Written & Photos by (作者, 图片来源): Summer Xia 夏益
Sitting in the Chongqing Monorail, gliding through the mountains high above the streets below, I looked out over this expansive city: mountains encircled a bustling metropolis with high-rises dotting the landscape. Another train passed by us. We shuttled from one station to the next, the city pulsing below our feet. I felt the people of Chongqing must be very brave to take this roller coaster ride to and from work each day! We alighted and found ourselves in an urban area, surrounded by sights, sounds, and smells. The scent of Chongqing hotpot, arguably the spiciest hotpot in China, filled the air with its delicious aroma. We had arrived in an amazing place.
Our first stop was the People’s Liberation Monument, the modern symbol of Chongqing. Built during the height of WWII and on the anniversary of Sun Yat-sen’s death in 1940, the monument is a towering octagon with a smooth white surface. Even if it is dwarfed by the Jiefangbei CBD which has gradually surrounded the monument, it is still a testament to the strength of the city. Near the monument is the entrance to Xinhua Road and the Yangtze River Cableway, spanning the river and connecting Yuzhong and Nan’an District. We recommend going to Nan’an District by bus and then taking the cable car back to Xinhua Road. It is not only fast, but it’s a great way to see the city and Yangtze River from above. Looking at the lights across the river through the misty evening, we were enchanted by the scene. Chongqing is definitely worthy of the nickname “Mini Hong Kong.”
Ten minutes or so from Jiefangbei CBD is the wonderland of Hongyadong. Approaching the place, I saw skyscrapers in the distance. We walked and walked and suddenly it was upon us: a towering amalgamation of traditional Chinese architecture 11 stories high, its eclectic nature like something out of one of Miyazaki’s classic animations. Each floor has distinctive shops, performance areas, food stalls, cafés, viewing decks and more. Hongyadong lights up in the evening, enhancing its fairytale status, as mysterious as the bath house in Spirited Away.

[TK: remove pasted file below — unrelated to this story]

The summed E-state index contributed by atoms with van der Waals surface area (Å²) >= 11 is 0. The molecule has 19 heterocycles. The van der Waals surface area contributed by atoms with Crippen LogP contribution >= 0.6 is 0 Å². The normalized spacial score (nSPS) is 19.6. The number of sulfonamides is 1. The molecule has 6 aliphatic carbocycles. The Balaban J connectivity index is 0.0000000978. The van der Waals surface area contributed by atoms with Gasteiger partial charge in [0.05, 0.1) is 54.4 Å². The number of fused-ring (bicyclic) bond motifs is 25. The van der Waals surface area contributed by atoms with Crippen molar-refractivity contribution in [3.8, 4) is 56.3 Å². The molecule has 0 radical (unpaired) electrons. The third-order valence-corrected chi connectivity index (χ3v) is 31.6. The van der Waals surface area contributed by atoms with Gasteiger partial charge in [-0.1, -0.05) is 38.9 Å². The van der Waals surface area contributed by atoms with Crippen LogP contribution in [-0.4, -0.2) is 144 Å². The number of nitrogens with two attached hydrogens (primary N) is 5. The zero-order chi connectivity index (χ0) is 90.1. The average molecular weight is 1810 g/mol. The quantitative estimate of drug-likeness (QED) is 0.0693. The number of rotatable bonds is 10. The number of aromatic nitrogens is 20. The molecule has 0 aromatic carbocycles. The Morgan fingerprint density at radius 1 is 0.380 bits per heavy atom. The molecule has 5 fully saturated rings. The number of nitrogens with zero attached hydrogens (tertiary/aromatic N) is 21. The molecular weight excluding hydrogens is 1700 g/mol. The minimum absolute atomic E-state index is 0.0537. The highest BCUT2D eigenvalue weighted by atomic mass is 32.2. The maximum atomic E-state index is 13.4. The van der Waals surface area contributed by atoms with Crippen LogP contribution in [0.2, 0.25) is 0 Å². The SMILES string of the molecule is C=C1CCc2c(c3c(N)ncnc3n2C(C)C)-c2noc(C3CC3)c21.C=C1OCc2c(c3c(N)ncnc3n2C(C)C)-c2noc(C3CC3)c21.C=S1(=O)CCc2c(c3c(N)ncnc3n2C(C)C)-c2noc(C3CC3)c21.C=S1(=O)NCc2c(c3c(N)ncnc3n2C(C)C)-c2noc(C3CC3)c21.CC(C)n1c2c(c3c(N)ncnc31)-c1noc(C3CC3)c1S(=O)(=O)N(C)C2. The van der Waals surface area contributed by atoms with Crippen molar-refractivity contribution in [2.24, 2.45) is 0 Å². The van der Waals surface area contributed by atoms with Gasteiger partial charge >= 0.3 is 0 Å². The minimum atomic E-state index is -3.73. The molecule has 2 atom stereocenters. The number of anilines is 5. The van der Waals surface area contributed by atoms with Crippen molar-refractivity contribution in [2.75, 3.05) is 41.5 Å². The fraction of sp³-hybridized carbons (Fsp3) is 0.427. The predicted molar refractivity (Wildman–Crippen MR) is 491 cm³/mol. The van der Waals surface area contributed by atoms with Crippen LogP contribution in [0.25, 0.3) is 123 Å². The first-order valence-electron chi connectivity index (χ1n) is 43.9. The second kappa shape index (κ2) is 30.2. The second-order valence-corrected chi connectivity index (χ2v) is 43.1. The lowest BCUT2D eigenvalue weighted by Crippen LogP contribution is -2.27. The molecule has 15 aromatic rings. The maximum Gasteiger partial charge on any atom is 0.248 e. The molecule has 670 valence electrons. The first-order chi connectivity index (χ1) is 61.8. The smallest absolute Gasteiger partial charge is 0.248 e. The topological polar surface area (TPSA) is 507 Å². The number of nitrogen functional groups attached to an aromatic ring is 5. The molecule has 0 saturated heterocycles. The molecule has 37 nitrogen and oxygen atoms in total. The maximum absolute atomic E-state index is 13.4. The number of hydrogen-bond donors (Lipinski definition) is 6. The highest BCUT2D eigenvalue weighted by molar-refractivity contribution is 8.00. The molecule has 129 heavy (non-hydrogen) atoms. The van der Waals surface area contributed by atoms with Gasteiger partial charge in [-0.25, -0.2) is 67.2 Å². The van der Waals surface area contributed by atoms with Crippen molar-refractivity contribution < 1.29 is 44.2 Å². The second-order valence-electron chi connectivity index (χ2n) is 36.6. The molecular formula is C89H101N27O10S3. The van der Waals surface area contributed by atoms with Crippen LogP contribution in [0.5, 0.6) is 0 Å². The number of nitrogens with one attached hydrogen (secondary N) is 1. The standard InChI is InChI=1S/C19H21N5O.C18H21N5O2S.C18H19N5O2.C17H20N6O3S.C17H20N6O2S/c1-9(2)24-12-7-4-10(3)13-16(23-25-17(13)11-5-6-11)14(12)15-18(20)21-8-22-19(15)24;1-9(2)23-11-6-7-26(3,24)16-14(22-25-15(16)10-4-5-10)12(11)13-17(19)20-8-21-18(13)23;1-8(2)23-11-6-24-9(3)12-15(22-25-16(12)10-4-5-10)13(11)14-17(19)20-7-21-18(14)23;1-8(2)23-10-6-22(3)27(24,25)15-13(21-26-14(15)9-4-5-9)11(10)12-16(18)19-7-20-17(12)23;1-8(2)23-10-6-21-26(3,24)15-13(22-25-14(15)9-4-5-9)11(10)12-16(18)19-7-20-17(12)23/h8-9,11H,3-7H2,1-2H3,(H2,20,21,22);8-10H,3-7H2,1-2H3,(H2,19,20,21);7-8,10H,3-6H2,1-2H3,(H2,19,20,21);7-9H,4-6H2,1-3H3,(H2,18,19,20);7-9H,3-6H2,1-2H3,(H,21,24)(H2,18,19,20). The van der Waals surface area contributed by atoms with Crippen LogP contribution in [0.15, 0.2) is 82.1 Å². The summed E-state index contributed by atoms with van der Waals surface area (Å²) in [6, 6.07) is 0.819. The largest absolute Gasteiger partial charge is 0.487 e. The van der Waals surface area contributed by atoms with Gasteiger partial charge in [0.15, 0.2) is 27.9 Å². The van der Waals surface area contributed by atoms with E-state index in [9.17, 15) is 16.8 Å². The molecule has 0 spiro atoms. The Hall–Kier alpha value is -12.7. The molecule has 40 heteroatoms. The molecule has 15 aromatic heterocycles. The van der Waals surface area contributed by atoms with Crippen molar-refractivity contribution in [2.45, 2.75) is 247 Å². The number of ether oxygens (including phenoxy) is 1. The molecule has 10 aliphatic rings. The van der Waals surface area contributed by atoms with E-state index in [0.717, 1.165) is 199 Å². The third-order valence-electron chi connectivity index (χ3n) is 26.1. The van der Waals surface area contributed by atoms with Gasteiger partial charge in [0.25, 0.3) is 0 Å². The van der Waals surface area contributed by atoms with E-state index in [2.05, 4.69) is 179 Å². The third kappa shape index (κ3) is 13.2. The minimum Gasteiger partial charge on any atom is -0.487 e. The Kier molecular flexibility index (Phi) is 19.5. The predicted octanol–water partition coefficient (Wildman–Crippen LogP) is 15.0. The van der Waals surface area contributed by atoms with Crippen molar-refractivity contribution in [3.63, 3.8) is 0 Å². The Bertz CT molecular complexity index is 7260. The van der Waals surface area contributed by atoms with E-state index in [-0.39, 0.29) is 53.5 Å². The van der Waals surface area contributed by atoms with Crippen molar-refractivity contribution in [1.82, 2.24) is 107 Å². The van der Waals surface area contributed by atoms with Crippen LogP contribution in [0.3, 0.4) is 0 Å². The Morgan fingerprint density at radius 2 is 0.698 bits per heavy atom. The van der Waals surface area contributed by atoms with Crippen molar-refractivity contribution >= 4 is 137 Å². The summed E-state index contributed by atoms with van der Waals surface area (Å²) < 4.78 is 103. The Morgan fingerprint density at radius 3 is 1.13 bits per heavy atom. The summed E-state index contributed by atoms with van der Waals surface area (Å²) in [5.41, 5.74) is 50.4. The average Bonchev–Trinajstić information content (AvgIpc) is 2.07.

Another stop on our list was Ciqikou, Chongqing’s famous old street. Like Beijing’s Wangfujing, Nanjing’s Confucius Temple Area, Xi’an’s Muslim Street, and Ningbo’s Nantang Old Street, Ciqikou is the place to go for a taste of “old” Chongqing. Once an important ferry terminal for the Jialing River, today it is serves tourists and travelers from all across China. The narrow stone streets are lined with tiny shops and food stalls and great views of the river. There are many tea houses as well, from which you can sit and enjoy the scenes taking place upon the flowing water. Unfortunately, the street was packed for the holidays, and we had to hurry along to other places close by: Zhongshan 4th Road, the Residence of Zhou, Democratic Parties History Museum, Sweetscented Osmanthus Garden, Bayu Cultural Hall, and the Kuomintang Government Site. All of these sites, though heavy in history, gave us a different perspective of Chongqing, which, mixed with the fresh air, helped us enjoy our stay more.
Since our time was limited, we never got the chance to see the Three Natural Bridges of Wulong County and the Dazu Rock Carvings, two highly recommended sites outside the city center. All the more reason to return for more stories and adventures in this beautiful central city. Chongqing is a magnificent city, and we hope to return soon to this amazing metropolis.